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Thread: Finishing Pine

  1. #1
    Join Date
    Dec 2006
    Location
    Orange Park, FL
    Posts
    606

    Finishing Pine

    I am building a blanket chest from pine as a learning/test piece. I will use hide glue sizing to prevent blotching. I would like an amber or honey color and plan on using Transtint dye.
    Does anyone have a finishing schedule they would like to share?

  2. #2
    Join Date
    Jul 2008
    Location
    Tomball, TX (30 miles NNW Houston)
    Posts
    2,493
    Dewaxed Garnet shellac can produce a nice old pine color with no dye needed. It is difficult to suggest color from words. Pine can be southern yellow or creamy white. Dyes can still produce a blotchy finish even with a prestain conditioner or a wash coat. Hide glue sizing is not a flool proof way to prevent blotch.

    Your best approach is to use reasonably large 12"x12" scrap wood from the project and test yopur finishing schedule completely. Including final sanding of wood etc. Keep accurate notes as to sanding (grits) Wash coat (how much glue to water) dye strength (I count drops) of TT dye to 1 oz or 2 oz of water or denatured alcohol depending on which I'm using.

    TIP: put a hole in TransTint dye top with small pin or sharp awl; I use a dental pick. This will allow you to count drops; cutting the tip will produce a hole that is too big to allow controlling the drops.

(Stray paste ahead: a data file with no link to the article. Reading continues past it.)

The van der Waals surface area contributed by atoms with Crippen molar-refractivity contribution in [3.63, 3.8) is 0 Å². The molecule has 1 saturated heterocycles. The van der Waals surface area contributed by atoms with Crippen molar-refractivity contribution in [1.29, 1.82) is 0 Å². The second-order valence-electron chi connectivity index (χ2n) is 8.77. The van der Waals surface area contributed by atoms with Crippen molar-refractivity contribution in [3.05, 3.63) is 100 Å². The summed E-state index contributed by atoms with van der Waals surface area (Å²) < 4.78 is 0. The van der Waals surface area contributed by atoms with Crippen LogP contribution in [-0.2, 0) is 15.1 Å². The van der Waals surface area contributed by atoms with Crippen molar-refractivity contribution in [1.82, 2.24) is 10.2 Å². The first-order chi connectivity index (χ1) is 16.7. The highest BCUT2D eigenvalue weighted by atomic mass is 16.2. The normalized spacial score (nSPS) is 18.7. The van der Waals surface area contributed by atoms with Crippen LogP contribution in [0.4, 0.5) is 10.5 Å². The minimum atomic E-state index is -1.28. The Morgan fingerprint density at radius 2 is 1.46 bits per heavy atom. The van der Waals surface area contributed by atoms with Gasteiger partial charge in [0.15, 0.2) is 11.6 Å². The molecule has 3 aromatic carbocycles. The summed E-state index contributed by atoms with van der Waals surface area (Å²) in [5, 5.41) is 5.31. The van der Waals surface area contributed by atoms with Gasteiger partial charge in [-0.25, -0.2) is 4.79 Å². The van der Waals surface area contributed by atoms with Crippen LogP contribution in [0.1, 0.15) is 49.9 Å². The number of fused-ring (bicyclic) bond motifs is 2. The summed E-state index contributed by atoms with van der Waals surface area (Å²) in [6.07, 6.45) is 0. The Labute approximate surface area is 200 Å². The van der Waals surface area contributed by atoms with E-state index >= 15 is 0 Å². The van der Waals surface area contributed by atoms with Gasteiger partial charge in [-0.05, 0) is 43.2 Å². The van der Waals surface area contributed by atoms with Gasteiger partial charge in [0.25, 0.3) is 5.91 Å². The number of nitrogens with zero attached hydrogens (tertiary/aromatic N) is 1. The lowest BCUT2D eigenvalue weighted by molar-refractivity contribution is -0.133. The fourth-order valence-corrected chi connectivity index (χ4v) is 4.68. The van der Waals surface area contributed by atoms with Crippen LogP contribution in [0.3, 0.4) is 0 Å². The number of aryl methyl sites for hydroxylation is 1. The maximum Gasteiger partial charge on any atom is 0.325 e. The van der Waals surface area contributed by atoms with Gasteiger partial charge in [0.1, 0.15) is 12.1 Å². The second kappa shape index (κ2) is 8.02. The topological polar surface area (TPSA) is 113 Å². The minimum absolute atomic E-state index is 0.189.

Remember no varnish finish inside chest.
    Scott

    Finishing is an 'Art & a Science'. Actually, it is a process. You must understand the properties and tendencies of the finish you are using. You must know the proper steps and techniques, then you must execute them properly.

  3. #3
    Join Date
    Dec 2006
    Location
    Orange Park, FL
    Posts
    606
    Thanks for the help Scott. Do you know of any "fool proof" blotch control method aside from surface prep, etc.? I will use Borg pine, as this is mainly a learning excersize for me in construction, so it will be white pine. I want to have a lot of errors out of the road before using expensive hard wood.
    By surface prep I mean planing, sanding and so on.

  4. #4
    Join Date
    Jul 2008
    Location
    Tomball, TX (30 miles NNW Houston)
    Posts
    2,493
    Surface prep is not the cause of blotch. Wood cell structure is the leading cause. Pine is OK to practice your woodworking; softwoods are less $$, easier to cut and less stable. For the same $$ (almost) you can use poplar from the borg. It too is prone blotching.

    Dye goes a long way to lessen the blotching but it the cell structure that causes it. Pigment stains are really bad about blotching certian woods... diffuse poruse cell structure... here's a list of the most popular woods that are prone to blotching: Pine, poplar, birch, maple, alder, and cherry (If you buy cherry let it darken naturally no stain or dye needed. (if you stain cherry you are making a big mistake in my book).
    Scott

    Finishing is an 'Art & a Science'. Actually, it is a process. You must understand the properties and tendencies of the finish you are using. You must know the proper steps and techniques, then you must execute them properly.

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